The Swiss Olympic Doping Statute implements the World Anti-Doping Code in Switzerland. It begins by defining the bodies involved in the campaign against doping in Switzerland, and their responsibilities. The Sports Parliament, consisting of delegates from sports federations, adopts the Doping Statute. The currently valid version came into force on January 1, 2015.
The Doping Statute and its Regulatory Statutes are binding on all federations affiliated to Swiss Olympic. The anti-doping rules thus apply to all athletes who are license-holders or members of an association or federation affiliated to Swiss Olympic. The same applies to those participating in competitions run by such organizations. These athletes may thus be subject to doping controls at any time, as well as to sanctions if the circumstances warrant it. This applies irrespective of their level within their sport, their age, or their nationality.
Anti-Doping Rule Violations
Article 2 of the Swiss Olympic Doping Statute lists ten offenses that are deemed to be violations of the anti-doping provisions, and thus satisfy the definition of “doping”:
- Presence of a prohibited substance or its metabolites or markers in an athlete’s sample.
- Use or attempted use by an athlete of a prohibited substance or a prohibited method.
- Evading, refusing or failing to submit to sample collection.
- Whereabouts failure.
- Tampering or attempted tampering with any part of a doping control.
- Possession of a prohibited substance or a prohibited method.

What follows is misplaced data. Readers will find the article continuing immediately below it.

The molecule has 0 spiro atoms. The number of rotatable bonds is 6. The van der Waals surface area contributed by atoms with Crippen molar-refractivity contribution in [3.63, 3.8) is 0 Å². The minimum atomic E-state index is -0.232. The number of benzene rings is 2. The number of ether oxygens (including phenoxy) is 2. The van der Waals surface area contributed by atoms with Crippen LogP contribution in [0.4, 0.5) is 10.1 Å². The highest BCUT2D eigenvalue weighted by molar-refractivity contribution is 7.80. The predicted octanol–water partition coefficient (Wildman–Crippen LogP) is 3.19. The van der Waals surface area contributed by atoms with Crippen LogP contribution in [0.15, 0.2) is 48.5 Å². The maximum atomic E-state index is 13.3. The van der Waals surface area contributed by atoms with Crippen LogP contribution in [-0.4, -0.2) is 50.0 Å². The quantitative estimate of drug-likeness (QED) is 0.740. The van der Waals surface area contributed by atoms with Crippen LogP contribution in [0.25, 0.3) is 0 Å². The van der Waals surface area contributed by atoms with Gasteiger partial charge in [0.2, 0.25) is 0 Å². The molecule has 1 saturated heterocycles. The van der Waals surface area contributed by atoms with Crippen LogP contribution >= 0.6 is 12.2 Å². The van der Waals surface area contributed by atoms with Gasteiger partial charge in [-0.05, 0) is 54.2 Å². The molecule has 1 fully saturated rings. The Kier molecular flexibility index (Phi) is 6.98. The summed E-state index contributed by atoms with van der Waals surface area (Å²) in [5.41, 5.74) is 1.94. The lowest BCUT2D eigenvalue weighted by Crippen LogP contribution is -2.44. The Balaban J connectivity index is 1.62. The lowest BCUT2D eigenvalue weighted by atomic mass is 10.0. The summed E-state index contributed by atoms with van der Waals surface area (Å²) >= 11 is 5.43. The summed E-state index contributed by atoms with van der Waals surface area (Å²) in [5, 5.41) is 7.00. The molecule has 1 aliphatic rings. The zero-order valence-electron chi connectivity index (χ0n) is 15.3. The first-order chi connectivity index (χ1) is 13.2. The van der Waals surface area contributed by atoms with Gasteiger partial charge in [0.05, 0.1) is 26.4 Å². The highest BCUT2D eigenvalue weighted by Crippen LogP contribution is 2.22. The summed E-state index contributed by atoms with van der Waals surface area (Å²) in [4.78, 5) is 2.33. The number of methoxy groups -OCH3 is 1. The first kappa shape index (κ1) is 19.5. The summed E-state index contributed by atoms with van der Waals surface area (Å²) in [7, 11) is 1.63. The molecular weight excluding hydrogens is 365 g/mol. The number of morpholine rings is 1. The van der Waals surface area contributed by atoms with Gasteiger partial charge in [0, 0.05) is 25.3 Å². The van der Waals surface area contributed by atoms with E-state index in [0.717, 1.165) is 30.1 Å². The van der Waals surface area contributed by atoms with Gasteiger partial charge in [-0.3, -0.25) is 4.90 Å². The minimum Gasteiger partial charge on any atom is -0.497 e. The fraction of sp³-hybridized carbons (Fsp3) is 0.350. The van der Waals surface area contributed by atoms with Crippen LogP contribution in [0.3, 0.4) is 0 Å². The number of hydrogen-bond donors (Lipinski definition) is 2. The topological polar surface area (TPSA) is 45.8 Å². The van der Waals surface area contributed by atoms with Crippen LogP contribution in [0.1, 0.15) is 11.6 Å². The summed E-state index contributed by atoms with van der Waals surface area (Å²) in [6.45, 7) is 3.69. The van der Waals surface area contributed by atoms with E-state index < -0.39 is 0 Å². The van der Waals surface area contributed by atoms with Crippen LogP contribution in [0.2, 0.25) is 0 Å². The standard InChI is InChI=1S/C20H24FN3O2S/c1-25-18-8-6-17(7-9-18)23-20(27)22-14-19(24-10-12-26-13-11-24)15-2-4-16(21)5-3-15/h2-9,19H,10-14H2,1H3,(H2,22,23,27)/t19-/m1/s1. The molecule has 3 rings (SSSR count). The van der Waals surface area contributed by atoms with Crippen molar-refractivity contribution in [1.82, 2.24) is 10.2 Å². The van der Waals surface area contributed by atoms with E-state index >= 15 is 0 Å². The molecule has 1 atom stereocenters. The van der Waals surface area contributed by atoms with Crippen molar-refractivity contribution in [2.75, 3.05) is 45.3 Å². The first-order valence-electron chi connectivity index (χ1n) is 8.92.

- Trafficking or attempted trafficking in any prohibited substance or prohibited method.
- Administration or attempted administration to any athlete of any prohibited substance or prohibited method.
- Complicity (assisting, encouraging, aiding, abetting, conspiring, covering up or any other type of intentional complicity involving an anti-doping rule violation, attempted anti-doping rule violation or violation by another person).
- Prohibited association by an athlete or other person subject to the authority of an anti-doping organization in a professional or sport-related capacity with any athlete support person who, if subject to the authority of an anti-doping organization, is serving a period of ineligibility or has been convicted or found in a criminal, disciplinary or professional proceeding to have engaged in conduct which would have constituted a violation of anti-doping rules.
The prohibited substances and methods listed above are defined by the World Anti-Doping Agency.
The Swiss Olympic Doping Statute is lent further detail by the following Regulatory Statutes issued by Antidoping Switzerland: